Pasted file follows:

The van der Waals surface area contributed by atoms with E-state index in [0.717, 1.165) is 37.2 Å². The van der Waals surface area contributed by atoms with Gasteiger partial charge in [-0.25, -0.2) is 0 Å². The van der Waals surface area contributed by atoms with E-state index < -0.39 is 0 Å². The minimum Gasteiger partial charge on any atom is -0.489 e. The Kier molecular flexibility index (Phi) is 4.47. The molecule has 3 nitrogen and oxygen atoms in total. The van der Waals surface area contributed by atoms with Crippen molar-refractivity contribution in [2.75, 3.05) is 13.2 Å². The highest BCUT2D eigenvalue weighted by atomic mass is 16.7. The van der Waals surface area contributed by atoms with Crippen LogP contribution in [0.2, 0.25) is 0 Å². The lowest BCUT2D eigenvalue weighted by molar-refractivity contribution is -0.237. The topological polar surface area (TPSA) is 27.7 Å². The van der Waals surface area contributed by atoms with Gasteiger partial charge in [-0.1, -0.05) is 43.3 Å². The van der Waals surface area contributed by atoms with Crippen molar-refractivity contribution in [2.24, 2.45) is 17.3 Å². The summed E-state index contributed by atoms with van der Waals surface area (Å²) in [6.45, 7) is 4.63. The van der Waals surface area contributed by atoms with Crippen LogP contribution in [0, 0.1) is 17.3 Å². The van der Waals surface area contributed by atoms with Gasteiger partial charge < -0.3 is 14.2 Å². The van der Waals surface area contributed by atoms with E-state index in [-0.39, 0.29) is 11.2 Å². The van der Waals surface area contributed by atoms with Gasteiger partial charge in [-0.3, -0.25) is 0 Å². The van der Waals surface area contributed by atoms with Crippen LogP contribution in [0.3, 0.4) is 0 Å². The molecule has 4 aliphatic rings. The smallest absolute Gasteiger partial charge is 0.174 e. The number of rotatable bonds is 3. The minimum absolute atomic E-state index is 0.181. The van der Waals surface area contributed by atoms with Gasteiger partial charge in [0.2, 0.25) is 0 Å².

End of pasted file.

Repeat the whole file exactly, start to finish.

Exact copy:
The van der Waals surface area contributed by atoms with E-state index in [0.717, 1.165) is 37.2 Å². The van der Waals surface area contributed by atoms with Gasteiger partial charge in [-0.25, -0.2) is 0 Å². The van der Waals surface area contributed by atoms with E-state index < -0.39 is 0 Å². The minimum Gasteiger partial charge on any atom is -0.489 e. The Kier molecular flexibility index (Phi) is 4.47. The molecule has 3 nitrogen and oxygen atoms in total. The van der Waals surface area contributed by atoms with Crippen molar-refractivity contribution in [2.75, 3.05) is 13.2 Å². The highest BCUT2D eigenvalue weighted by atomic mass is 16.7. The van der Waals surface area contributed by atoms with Crippen LogP contribution in [0.2, 0.25) is 0 Å². The lowest BCUT2D eigenvalue weighted by molar-refractivity contribution is -0.237. The topological polar surface area (TPSA) is 27.7 Å². The van der Waals surface area contributed by atoms with Gasteiger partial charge in [-0.1, -0.05) is 43.3 Å². The van der Waals surface area contributed by atoms with Crippen molar-refractivity contribution in [2.24, 2.45) is 17.3 Å². The summed E-state index contributed by atoms with van der Waals surface area (Å²) in [6.45, 7) is 4.63. The van der Waals surface area contributed by atoms with Crippen LogP contribution in [0, 0.1) is 17.3 Å². The van der Waals surface area contributed by atoms with Gasteiger partial charge < -0.3 is 14.2 Å². The van der Waals surface area contributed by atoms with E-state index in [-0.39, 0.29) is 11.2 Å². The van der Waals surface area contributed by atoms with Gasteiger partial charge in [-0.3, -0.25) is 0 Å². The van der Waals surface area contributed by atoms with Crippen LogP contribution in [0.3, 0.4) is 0 Å². The molecule has 4 aliphatic rings. The smallest absolute Gasteiger partial charge is 0.174 e. The number of rotatable bonds is 3. The minimum absolute atomic E-state index is 0.181. The van der Waals surface area contributed by atoms with Gasteiger partial charge in [0.2, 0.25) is 0 Å².